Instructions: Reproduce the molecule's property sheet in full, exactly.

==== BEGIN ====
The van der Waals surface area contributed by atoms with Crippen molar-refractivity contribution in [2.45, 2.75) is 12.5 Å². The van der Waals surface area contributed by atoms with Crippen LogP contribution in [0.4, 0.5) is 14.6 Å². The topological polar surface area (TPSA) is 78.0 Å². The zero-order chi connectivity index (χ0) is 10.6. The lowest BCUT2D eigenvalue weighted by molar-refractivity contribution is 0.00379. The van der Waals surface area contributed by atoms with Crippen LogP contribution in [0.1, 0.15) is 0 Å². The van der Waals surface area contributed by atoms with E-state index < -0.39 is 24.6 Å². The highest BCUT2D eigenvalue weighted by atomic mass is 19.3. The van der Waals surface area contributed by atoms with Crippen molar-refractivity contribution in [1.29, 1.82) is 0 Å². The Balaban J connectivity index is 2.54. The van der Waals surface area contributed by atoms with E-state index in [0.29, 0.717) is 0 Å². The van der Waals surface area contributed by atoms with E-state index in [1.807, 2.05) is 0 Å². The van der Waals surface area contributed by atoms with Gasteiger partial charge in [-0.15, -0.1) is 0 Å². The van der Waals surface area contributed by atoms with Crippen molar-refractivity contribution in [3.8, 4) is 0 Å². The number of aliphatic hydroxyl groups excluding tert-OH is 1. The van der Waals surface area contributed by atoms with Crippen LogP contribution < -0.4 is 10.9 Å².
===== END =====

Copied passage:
The van der Waals surface area contributed by atoms with Crippen molar-refractivity contribution in [2.45, 2.75) is 12.5 Å². The van der Waals surface area contributed by atoms with Crippen LogP contribution in [0.4, 0.5) is 14.6 Å². The topological polar surface area (TPSA) is 78.0 Å². The zero-order chi connectivity index (χ0) is 10.6. The lowest BCUT2D eigenvalue weighted by molar-refractivity contribution is 0.00379. The van der Waals surface area contributed by atoms with Crippen LogP contribution in [0.1, 0.15) is 0 Å². The van der Waals surface area contributed by atoms with E-state index < -0.39 is 24.6 Å². The highest BCUT2D eigenvalue weighted by atomic mass is 19.3. The van der Waals surface area contributed by atoms with Crippen molar-refractivity contribution in [1.29, 1.82) is 0 Å². The Balaban J connectivity index is 2.54. The van der Waals surface area contributed by atoms with E-state index in [0.29, 0.717) is 0 Å². The van der Waals surface area contributed by atoms with E-state index in [1.807, 2.05) is 0 Å². The van der Waals surface area contributed by atoms with Gasteiger partial charge in [-0.15, -0.1) is 0 Å². The van der Waals surface area contributed by atoms with Crippen molar-refractivity contribution in [3.8, 4) is 0 Å². The number of aliphatic hydroxyl groups excluding tert-OH is 1. The van der Waals surface area contributed by atoms with Crippen LogP contribution < -0.4 is 10.9 Å².